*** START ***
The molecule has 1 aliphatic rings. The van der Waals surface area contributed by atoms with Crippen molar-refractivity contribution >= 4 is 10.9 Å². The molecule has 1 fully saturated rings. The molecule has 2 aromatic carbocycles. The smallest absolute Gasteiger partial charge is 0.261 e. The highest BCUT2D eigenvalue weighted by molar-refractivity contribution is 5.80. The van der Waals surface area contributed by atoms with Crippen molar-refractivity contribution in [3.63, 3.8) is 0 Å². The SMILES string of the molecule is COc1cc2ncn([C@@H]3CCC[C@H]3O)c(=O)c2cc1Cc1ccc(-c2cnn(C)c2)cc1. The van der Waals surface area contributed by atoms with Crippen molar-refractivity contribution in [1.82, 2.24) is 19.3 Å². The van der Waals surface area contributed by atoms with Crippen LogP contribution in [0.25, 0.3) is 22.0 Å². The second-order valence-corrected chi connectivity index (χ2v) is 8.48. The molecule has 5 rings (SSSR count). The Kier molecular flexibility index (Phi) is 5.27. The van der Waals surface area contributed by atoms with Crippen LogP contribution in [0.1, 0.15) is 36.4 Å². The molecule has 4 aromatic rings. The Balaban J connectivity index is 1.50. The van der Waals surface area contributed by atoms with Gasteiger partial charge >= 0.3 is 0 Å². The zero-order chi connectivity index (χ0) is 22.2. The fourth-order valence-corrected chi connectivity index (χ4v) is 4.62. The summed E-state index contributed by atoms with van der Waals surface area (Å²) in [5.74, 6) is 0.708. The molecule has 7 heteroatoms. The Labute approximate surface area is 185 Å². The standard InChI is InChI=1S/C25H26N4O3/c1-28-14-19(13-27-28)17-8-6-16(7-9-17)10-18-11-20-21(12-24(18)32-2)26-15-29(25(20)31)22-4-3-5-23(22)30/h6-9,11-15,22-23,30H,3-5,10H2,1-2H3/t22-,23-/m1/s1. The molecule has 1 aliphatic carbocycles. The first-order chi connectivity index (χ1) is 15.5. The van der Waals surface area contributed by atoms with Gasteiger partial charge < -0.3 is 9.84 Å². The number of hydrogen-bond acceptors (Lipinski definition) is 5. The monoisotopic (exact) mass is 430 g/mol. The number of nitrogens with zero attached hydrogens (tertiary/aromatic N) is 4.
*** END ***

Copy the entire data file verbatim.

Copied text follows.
The molecule has 1 aliphatic rings. The van der Waals surface area contributed by atoms with Crippen molar-refractivity contribution >= 4 is 10.9 Å². The molecule has 1 fully saturated rings. The molecule has 2 aromatic carbocycles. The smallest absolute Gasteiger partial charge is 0.261 e. The highest BCUT2D eigenvalue weighted by molar-refractivity contribution is 5.80. The van der Waals surface area contributed by atoms with Crippen molar-refractivity contribution in [3.63, 3.8) is 0 Å². The SMILES string of the molecule is COc1cc2ncn([C@@H]3CCC[C@H]3O)c(=O)c2cc1Cc1ccc(-c2cnn(C)c2)cc1. The van der Waals surface area contributed by atoms with Crippen molar-refractivity contribution in [1.82, 2.24) is 19.3 Å². The van der Waals surface area contributed by atoms with Crippen LogP contribution in [0.25, 0.3) is 22.0 Å². The second-order valence-corrected chi connectivity index (χ2v) is 8.48. The molecule has 5 rings (SSSR count). The Kier molecular flexibility index (Phi) is 5.27. The van der Waals surface area contributed by atoms with Crippen LogP contribution in [0.1, 0.15) is 36.4 Å². The molecule has 4 aromatic rings. The Balaban J connectivity index is 1.50. The van der Waals surface area contributed by atoms with Gasteiger partial charge >= 0.3 is 0 Å². The zero-order chi connectivity index (χ0) is 22.2. The fourth-order valence-corrected chi connectivity index (χ4v) is 4.62. The summed E-state index contributed by atoms with van der Waals surface area (Å²) in [5.74, 6) is 0.708. The molecule has 7 heteroatoms. The Labute approximate surface area is 185 Å². The standard InChI is InChI=1S/C25H26N4O3/c1-28-14-19(13-27-28)17-8-6-16(7-9-17)10-18-11-20-21(12-24(18)32-2)26-15-29(25(20)31)22-4-3-5-23(22)30/h6-9,11-15,22-23,30H,3-5,10H2,1-2H3/t22-,23-/m1/s1. The molecule has 1 aliphatic carbocycles. The first-order chi connectivity index (χ1) is 15.5. The van der Waals surface area contributed by atoms with Gasteiger partial charge < -0.3 is 9.84 Å². The number of hydrogen-bond acceptors (Lipinski definition) is 5. The monoisotopic (exact) mass is 430 g/mol. The number of nitrogens with zero attached hydrogens (tertiary/aromatic N) is 4.